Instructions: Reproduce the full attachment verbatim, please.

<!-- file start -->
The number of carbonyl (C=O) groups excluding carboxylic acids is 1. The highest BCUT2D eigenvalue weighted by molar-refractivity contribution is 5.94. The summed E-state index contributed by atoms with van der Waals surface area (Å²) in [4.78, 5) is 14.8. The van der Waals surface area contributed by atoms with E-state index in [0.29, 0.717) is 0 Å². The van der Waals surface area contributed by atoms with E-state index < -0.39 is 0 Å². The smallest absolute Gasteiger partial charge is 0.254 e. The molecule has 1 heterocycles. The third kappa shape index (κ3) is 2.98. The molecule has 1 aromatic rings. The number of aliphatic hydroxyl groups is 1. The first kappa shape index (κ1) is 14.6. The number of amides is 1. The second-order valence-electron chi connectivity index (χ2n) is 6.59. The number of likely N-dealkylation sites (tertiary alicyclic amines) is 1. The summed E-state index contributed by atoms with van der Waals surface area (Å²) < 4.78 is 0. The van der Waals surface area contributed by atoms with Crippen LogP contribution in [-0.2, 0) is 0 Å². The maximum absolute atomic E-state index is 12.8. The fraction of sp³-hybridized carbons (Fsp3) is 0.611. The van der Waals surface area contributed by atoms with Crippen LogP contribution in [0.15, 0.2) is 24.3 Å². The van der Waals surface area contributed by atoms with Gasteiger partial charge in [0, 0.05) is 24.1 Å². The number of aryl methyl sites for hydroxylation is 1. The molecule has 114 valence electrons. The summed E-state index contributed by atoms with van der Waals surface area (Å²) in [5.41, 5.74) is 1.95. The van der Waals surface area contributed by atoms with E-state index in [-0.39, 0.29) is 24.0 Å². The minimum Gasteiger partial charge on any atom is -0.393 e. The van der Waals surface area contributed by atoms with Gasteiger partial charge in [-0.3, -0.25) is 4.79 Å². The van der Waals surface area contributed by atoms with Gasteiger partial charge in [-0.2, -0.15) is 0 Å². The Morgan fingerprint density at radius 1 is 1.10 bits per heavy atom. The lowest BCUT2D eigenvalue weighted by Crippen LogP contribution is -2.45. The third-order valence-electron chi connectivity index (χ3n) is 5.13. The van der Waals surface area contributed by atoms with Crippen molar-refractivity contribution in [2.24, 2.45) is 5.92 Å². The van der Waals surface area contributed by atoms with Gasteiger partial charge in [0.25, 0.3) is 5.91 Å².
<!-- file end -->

The number of carbonyl (C=O) groups excluding carboxylic acids is 1. The highest BCUT2D eigenvalue weighted by molar-refractivity contribution is 5.94. The summed E-state index contributed by atoms with van der Waals surface area (Å²) in [4.78, 5) is 14.8. The van der Waals surface area contributed by atoms with E-state index in [0.29, 0.717) is 0 Å². The van der Waals surface area contributed by atoms with E-state index < -0.39 is 0 Å². The smallest absolute Gasteiger partial charge is 0.254 e. The molecule has 1 heterocycles. The third kappa shape index (κ3) is 2.98. The molecule has 1 aromatic rings. The number of aliphatic hydroxyl groups is 1. The first kappa shape index (κ1) is 14.6. The number of amides is 1. The second-order valence-electron chi connectivity index (χ2n) is 6.59. The number of likely N-dealkylation sites (tertiary alicyclic amines) is 1. The summed E-state index contributed by atoms with van der Waals surface area (Å²) < 4.78 is 0. The van der Waals surface area contributed by atoms with Crippen LogP contribution in [-0.2, 0) is 0 Å². The maximum absolute atomic E-state index is 12.8. The fraction of sp³-hybridized carbons (Fsp3) is 0.611. The van der Waals surface area contributed by atoms with Crippen LogP contribution in [0.15, 0.2) is 24.3 Å². The van der Waals surface area contributed by atoms with Gasteiger partial charge in [0, 0.05) is 24.1 Å². The number of aryl methyl sites for hydroxylation is 1. The molecule has 114 valence electrons. The summed E-state index contributed by atoms with van der Waals surface area (Å²) in [5.41, 5.74) is 1.95. The van der Waals surface area contributed by atoms with E-state index in [-0.39, 0.29) is 24.0 Å². The minimum Gasteiger partial charge on any atom is -0.393 e. The van der Waals surface area contributed by atoms with Gasteiger partial charge in [-0.3, -0.25) is 4.79 Å². The van der Waals surface area contributed by atoms with Gasteiger partial charge in [-0.2, -0.15) is 0 Å². The Morgan fingerprint density at radius 1 is 1.10 bits per heavy atom. The lowest BCUT2D eigenvalue weighted by Crippen LogP contribution is -2.45. The third-order valence-electron chi connectivity index (χ3n) is 5.13. The van der Waals surface area contributed by atoms with Crippen molar-refractivity contribution in [2.24, 2.45) is 5.92 Å². The van der Waals surface area contributed by atoms with Gasteiger partial charge in [0.25, 0.3) is 5.91 Å².